Are you ready for this?
I entered the Calgary bridge contest for a new structure linking St. Patrick’s Island to the riverbanks of the bow. My idea was a rotating bridge that would lift the connection to St. Patrick’s Island into the air in case of river flooding.
Now I can say, told you so, my idea was not so far fetched! The bridge rotates lifting the access ramp off the Island. Not the most beautiful bridge but it would have saved a lot of money in that flood.
This is the Island flooding and all the structure on the Island getting damaged…
Is this getting built? I just saw this two year old video yesterday. (Yes I’m late to the party)
What is the point of the bridges/underwater tunnels? Is a shortcut or a “just for the hell of it” project?
One of the things we may have lost is the appreciation of hard work. Here is a older but still relevant talk by Mike Rowe.
(Remember I’m a vegetarian when you hear the first part….)
Asking what an object or structure means is an intrinsic part of what designers, architects and artists do all the time. It’s not natural for engineers, though. Engineers are practical people; they build things to spec, they keep the lights on and the trains running. To be clear, this isn’t to claim that engineers have no imagination – far from it. Engineers have plenty of imagination, but it is directed very differently. Engineers solve problems; they imagine “how”. The artist, by contrast, imagines “why”; the engineer’s problem is the end product of the artistic process.
A student of mine is taking an English course where she was asked to present a paper on a controversial engineering topic. I’m not sure the rift between conventional and ABC bridge construction is vast but it is a subject that could use a bit of clarification. Try to find a paper that gives the advantages and disadvantages of each system, not easy, even on the “Google”.
The Federal Highway Administration is pushing ABC as the construction technique of the future, writing things like “conventional construction methods involve on site activities that are time consuming and weather dependent.” True, but I could as easily write, ABC projects ALWAYS cost more than conventional construction.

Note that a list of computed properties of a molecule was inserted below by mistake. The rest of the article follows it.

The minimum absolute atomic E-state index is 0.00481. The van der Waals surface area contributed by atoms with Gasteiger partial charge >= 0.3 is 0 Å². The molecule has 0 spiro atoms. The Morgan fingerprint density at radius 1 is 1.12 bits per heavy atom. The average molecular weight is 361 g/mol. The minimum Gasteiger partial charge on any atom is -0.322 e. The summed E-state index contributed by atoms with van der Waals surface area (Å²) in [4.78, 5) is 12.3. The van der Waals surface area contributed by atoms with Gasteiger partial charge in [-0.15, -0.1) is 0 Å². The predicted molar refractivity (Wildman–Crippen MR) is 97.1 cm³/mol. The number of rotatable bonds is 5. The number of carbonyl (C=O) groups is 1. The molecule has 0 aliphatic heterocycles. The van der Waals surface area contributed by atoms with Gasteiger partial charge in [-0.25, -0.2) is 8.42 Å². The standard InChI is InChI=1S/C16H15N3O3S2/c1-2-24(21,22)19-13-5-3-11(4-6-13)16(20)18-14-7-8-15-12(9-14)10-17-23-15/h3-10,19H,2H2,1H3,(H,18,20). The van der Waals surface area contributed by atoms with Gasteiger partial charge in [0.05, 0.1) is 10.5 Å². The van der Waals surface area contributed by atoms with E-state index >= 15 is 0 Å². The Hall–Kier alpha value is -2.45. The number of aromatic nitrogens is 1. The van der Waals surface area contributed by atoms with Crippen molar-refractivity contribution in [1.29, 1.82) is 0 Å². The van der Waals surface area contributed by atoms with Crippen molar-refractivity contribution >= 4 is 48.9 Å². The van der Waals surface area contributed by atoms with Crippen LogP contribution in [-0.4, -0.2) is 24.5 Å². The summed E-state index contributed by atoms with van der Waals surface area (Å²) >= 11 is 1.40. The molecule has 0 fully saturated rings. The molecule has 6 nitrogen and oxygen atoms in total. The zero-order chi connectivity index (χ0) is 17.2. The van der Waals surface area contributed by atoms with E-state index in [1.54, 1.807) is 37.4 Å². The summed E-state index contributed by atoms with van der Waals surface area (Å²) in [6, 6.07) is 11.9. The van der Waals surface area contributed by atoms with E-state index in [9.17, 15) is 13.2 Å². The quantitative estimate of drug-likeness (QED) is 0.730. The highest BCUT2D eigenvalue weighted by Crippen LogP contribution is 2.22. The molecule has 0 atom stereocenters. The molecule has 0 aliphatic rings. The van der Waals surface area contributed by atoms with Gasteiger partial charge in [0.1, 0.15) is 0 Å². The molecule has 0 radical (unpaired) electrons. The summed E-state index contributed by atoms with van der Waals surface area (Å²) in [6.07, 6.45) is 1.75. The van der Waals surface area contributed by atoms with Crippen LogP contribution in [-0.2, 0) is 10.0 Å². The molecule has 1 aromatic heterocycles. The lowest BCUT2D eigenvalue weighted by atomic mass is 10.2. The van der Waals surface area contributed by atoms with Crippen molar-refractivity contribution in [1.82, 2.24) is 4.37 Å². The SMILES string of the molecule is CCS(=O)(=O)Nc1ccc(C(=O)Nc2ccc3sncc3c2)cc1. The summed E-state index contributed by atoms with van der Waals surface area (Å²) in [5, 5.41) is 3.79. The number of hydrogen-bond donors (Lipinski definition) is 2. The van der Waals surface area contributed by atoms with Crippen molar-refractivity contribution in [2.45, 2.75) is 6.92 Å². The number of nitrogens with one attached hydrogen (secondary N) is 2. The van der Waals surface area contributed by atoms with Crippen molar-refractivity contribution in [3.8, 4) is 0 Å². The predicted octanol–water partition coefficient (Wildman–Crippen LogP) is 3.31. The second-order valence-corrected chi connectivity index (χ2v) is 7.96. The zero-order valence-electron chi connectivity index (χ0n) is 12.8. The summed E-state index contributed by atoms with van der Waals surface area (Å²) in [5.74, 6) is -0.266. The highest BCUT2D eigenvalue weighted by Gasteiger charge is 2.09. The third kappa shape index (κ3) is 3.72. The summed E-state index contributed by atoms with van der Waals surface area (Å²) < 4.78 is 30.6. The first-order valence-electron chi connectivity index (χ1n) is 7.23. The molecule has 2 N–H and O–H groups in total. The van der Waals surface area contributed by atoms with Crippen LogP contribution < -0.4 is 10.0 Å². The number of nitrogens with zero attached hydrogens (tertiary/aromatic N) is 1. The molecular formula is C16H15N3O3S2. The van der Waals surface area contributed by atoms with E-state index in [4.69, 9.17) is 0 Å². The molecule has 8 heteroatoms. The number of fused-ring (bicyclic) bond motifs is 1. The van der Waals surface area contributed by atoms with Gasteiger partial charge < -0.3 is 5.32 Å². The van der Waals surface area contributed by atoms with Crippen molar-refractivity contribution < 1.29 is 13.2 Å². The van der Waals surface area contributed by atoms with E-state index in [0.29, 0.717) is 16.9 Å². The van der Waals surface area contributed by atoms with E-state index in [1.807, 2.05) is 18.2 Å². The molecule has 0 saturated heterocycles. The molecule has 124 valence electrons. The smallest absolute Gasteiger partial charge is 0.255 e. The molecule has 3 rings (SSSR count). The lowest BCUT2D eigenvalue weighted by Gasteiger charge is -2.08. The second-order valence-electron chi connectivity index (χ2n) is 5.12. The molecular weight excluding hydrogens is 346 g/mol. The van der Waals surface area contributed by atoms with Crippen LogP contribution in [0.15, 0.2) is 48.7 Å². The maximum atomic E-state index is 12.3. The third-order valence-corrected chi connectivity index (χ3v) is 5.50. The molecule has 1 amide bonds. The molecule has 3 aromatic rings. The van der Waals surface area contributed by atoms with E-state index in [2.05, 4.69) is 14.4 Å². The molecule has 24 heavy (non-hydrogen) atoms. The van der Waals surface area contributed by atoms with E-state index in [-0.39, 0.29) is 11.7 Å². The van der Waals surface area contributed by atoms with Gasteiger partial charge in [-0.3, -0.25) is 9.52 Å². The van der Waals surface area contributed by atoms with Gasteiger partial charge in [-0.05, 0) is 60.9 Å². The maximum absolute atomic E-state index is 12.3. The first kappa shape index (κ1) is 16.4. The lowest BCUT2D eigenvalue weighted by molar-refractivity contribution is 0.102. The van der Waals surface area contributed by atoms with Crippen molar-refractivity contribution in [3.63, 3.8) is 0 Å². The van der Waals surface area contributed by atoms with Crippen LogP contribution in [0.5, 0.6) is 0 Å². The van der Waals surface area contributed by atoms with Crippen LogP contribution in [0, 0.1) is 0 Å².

So to be fair lets go through some of the advantages and disadvantages of each system.
1) SPEED -Winner ABC
Gotta give ABC it’s props, it is a much faster system than conventional construction. If speed is your thing and you just have to do it in a weekend, than build an accelerated bridge.
2) Cost – Winner – Conventional Bridge Construction
I don’t care what the spin is, conventional construction is always (yes always) cheaper. Now the arguments I hear for ABC bridges being faster and cheaper than conventional are a) wait until everyone is used to the system then the costs will be competitive and b) when you include users costs then ABC bridges are cheaper.
I have not experienced the phenomenon of ABC systems becoming cheaper than conventional construction. In fact I have often seen increased costs after construction to fix the problems associated with ABC. For example, more overlays through the years because of the amount of deck joints.
As to user costs, I have to say they are the most delight works of fiction. I looked at a cost breakdown between a conventional bridge and an ABC bridge where the user costs (subtracted from the first cost) makes the ABC bridge the winner. If you want the ABC bridge to win, just make the user costs a bazillion dollars. Then the ABC bridge will always win, but how do you “prove” user costs?
Also, why is it fair that I help pay a higher first cost for a bridge 300 miles from my house, shouldn’t the benefit of a new bridge be subsided a little by the neighborhood using it?
Conventional bridge – first cost $6,000,000
ABC Bridge $8,000,000 but wait minus a bazillion in user costs = A Free Bridge! Winner ABC.
But you still have to pay the $8,000,000 first cost and you will never see a dime of the bazillion dollars in user costs. Do I have to go house to house to get it?
3) Safety – Winner ABC
I guess the shortened construction period would protect workers from exposure to long periods of crazy drivers. If you are next to crazy drivers during construction….
4) Longevity – Winner Conventional Construction